For the few courageous critics who saw dangers in these chiliastic efforts, the response was to discredit them or silence their criticism (for example, The Bell Curve). In most cases, such observations were ignored or scornfully rejected by a political and media class imbued with and dedicated to the “dream” and the implementation of full egalitarianism.

For writers like the late Dr. Samuel Francis, there was both considerable danger and irony in the civil rights revolution.

Not only were the goals unobtainable, but the efforts to reach them had created a new statist managerial class empowered to enforce “civil rights equality,” whatever that meant.  For Francis, voicing such views, even in the pages of the ostensibly conservative Washington Time, would get him fired and banned from writing in many supposed “conservative” publications. One could not question the suppositions and postulates of the “dream.” The late Russell Kirk, for whom I served as assistant in the 1970s, once commented to me that we were living in a revolutionary society, a kind of Orwell’s Animal Farm, in which the myth that “all animals are equal” was propagated, but the actual reality was “some must be more equal than others.”

The grand jury decisions in Ferguson and on Staten Island starkly reveal the bankruptcy of the “dream.” The issue is not police brutality, nor is it supposed white racism and the so-called “historic oppression” of American blacks by a white power structure. The issue is, rather, pent up frustrations that have burst forth after fifty years of unrealizable promises that equality and utopia for blacks were just around the corner.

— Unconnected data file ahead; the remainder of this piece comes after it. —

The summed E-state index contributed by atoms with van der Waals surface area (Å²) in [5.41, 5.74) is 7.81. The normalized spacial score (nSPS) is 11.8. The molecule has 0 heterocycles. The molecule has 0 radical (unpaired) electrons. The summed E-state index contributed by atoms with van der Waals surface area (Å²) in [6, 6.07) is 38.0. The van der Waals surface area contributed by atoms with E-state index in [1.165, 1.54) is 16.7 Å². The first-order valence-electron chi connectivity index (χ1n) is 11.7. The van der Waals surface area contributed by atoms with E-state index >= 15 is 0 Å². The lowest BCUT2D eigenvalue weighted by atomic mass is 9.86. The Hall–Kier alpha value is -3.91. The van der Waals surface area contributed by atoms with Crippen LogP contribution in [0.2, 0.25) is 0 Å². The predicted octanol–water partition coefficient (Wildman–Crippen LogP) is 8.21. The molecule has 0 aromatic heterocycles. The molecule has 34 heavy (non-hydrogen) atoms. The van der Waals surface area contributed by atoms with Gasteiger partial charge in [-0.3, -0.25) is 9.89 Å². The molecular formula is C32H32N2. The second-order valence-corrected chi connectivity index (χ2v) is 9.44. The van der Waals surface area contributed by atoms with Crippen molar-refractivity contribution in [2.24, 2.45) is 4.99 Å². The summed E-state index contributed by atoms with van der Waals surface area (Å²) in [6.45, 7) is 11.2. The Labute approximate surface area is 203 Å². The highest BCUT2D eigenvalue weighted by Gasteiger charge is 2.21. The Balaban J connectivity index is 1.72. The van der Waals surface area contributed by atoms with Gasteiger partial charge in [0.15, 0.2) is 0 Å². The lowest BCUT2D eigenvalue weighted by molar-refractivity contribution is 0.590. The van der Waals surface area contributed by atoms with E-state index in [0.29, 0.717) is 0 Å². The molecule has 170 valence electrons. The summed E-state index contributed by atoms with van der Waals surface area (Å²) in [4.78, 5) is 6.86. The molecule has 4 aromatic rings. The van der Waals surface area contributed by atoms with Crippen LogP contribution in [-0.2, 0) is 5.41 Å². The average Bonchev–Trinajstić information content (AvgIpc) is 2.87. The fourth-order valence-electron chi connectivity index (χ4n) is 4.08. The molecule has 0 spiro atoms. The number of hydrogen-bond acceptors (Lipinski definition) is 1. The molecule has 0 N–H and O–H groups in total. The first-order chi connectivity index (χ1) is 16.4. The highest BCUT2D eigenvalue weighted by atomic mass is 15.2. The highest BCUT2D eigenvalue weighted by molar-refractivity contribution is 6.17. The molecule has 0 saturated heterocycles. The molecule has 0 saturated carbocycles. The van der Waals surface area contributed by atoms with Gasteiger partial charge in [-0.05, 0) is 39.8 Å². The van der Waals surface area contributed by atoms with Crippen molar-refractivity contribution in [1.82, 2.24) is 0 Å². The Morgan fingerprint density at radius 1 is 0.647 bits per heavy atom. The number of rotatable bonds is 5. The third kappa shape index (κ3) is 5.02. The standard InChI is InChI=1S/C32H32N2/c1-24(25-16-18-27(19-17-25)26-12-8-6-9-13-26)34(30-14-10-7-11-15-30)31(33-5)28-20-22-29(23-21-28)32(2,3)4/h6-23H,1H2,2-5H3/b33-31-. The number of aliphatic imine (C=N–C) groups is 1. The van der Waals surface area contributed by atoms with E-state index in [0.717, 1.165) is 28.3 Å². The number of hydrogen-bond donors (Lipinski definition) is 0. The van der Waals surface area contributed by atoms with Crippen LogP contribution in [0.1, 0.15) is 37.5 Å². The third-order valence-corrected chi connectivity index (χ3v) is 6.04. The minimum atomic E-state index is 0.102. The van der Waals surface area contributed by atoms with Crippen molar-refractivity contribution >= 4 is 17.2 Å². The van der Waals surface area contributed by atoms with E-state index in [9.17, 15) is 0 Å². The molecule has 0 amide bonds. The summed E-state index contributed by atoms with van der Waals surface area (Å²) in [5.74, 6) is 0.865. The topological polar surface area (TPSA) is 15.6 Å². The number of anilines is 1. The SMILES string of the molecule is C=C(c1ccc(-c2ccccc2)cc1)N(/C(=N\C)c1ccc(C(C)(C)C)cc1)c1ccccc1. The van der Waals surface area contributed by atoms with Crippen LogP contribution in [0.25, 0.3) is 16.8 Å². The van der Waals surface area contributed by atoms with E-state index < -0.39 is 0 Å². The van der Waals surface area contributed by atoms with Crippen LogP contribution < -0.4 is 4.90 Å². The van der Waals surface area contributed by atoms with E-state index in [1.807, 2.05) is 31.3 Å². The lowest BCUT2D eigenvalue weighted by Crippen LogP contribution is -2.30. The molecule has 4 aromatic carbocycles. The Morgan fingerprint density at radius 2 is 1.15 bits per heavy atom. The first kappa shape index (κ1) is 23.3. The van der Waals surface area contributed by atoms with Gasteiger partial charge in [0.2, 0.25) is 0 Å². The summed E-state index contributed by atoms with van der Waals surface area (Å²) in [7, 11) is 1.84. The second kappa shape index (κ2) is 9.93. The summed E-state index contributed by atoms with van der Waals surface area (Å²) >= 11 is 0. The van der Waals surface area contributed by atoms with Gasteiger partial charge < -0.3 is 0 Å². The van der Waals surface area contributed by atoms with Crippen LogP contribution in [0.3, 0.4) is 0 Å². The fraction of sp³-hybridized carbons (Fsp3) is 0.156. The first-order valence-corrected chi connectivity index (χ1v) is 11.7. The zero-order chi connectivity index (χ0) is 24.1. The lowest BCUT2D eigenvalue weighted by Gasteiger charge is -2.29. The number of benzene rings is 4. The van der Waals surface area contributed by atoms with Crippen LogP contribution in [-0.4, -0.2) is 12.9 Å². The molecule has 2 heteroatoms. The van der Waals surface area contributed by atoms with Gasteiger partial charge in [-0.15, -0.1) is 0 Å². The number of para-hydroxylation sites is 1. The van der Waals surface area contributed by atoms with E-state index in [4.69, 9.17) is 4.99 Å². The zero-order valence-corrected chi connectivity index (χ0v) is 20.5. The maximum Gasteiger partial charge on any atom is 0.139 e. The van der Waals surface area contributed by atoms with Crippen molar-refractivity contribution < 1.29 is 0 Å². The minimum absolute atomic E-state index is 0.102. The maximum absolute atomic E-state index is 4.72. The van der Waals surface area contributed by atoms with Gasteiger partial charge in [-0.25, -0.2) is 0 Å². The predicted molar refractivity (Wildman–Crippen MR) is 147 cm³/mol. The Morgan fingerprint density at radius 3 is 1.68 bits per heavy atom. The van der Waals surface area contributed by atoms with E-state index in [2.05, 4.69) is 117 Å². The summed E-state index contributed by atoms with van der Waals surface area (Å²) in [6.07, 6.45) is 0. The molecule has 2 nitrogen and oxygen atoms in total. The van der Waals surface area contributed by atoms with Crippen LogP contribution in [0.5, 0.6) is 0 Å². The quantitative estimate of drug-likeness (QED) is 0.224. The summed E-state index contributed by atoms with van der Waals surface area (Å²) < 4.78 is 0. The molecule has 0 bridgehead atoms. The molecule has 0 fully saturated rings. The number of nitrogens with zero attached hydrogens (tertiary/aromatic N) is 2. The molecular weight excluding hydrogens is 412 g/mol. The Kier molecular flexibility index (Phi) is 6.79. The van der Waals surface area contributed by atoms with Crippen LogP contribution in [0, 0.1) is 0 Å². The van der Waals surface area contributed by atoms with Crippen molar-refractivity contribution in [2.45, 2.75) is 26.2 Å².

Recall the lady interviewed when Obama came out like Moses to address the crowds after the presidential election in late 2008: “He’s gonna pay for my mortgage!” Or, the lady who exclaimed that she would be getting “an Obama phone.” The past six years have seen a strained extension of the wobbly myth of equality, the dream that we were told must be accomplished, no matter what. In late 2014 it is evident that the millenialist dream of King and others, the promise of terrestrial paradise and across the board equality, has failed because it never could succeed. The fact is that, if anything, we are worse off now than before. The reactions in Ferguson and New York and elsewhere are an implicit recognition that all the rhetoric, all the trillions, all the Federal and state programs, all the slobbering media attention, all the affirmative action and endless coddling—all of it, has in reality failed. The rage of minorities is actually a bitter and implicit recognition of their own incapacity and that the laws of nature and cognitive disparity always eventually emerge, despite the best intentions and efforts to change them or disguise them.

Honesty and frank discussion are in very short supply in today’s America, but that is precisely what is needed. Such a conversation would be extremely painful, potentially leading to widespread violence and the collapse of what is left of the American nation. But such conversation will probably never occur. No one wants to hear it, certainly not our supine political class. So we shall very likely continue to spiral out of control, with our leaders increasingly hysterical in their pleas for equality and “justice,” while stark reality continues to manifest itself in the streets where the law of the jungle asserts itself.

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Boyd Cathey
Boyd D. Cathey holds a doctorate in European history from the Catholic University of Navarra, Pamplona, Spain, where he was a Richard Weaver Fellow, and an MA in intellectual history from the University of Virginia (as a Jefferson Fellow). He was assistant to conservative author and philosopher the late Russell Kirk. In more recent years he served as State Registrar of the North Carolina Division of Archives and History. He has published in French, Spanish, and English, on historical subjects as well as classical music and opera. He is active in the Sons of Confederate Veterans and various historical, archival, and genealogical organizations.